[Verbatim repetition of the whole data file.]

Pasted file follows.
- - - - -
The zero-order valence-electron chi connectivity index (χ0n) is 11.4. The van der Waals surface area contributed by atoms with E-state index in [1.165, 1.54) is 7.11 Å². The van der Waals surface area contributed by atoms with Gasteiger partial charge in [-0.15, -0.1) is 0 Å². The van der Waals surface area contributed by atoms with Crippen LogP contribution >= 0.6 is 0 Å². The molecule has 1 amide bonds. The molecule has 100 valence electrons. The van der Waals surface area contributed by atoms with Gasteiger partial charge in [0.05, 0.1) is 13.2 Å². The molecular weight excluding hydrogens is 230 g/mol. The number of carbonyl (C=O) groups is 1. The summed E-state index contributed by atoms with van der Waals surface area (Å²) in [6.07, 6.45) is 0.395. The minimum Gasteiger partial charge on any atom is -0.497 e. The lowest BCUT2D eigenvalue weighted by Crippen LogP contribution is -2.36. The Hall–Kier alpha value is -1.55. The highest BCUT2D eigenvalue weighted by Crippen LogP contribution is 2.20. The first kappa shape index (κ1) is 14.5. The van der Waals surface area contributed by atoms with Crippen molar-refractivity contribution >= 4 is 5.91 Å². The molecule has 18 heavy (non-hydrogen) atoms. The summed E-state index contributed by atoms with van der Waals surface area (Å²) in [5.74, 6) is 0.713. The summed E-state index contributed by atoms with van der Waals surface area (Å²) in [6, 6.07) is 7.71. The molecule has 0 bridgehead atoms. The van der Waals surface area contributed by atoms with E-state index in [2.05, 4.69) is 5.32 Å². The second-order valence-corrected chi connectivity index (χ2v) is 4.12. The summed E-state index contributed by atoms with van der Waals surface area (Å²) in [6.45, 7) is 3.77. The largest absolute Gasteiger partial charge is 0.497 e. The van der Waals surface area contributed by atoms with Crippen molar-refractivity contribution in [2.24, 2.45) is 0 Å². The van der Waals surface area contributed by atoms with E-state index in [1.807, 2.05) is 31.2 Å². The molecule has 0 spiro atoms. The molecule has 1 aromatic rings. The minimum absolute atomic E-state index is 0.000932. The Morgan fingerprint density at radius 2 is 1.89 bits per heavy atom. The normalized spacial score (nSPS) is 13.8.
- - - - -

The zero-order valence-electron chi connectivity index (χ0n) is 11.4. The van der Waals surface area contributed by atoms with E-state index in [1.165, 1.54) is 7.11 Å². The van der Waals surface area contributed by atoms with Gasteiger partial charge in [-0.15, -0.1) is 0 Å². The van der Waals surface area contributed by atoms with Crippen LogP contribution >= 0.6 is 0 Å². The molecule has 1 amide bonds. The molecule has 100 valence electrons. The van der Waals surface area contributed by atoms with Gasteiger partial charge in [0.05, 0.1) is 13.2 Å². The molecular weight excluding hydrogens is 230 g/mol. The number of carbonyl (C=O) groups is 1. The summed E-state index contributed by atoms with van der Waals surface area (Å²) in [6.07, 6.45) is 0.395. The minimum Gasteiger partial charge on any atom is -0.497 e. The lowest BCUT2D eigenvalue weighted by Crippen LogP contribution is -2.36. The Hall–Kier alpha value is -1.55. The highest BCUT2D eigenvalue weighted by Crippen LogP contribution is 2.20. The first kappa shape index (κ1) is 14.5. The van der Waals surface area contributed by atoms with Crippen molar-refractivity contribution >= 4 is 5.91 Å². The molecule has 18 heavy (non-hydrogen) atoms. The summed E-state index contributed by atoms with van der Waals surface area (Å²) in [5.74, 6) is 0.713. The summed E-state index contributed by atoms with van der Waals surface area (Å²) in [6, 6.07) is 7.71. The molecule has 0 bridgehead atoms. The van der Waals surface area contributed by atoms with E-state index in [2.05, 4.69) is 5.32 Å². The second-order valence-corrected chi connectivity index (χ2v) is 4.12. The summed E-state index contributed by atoms with van der Waals surface area (Å²) in [6.45, 7) is 3.77. The largest absolute Gasteiger partial charge is 0.497 e. The van der Waals surface area contributed by atoms with Crippen molar-refractivity contribution in [2.24, 2.45) is 0 Å². The van der Waals surface area contributed by atoms with E-state index in [1.807, 2.05) is 31.2 Å². The molecule has 0 spiro atoms. The molecule has 1 aromatic rings. The minimum absolute atomic E-state index is 0.000932. The Morgan fingerprint density at radius 2 is 1.89 bits per heavy atom. The normalized spacial score (nSPS) is 13.8.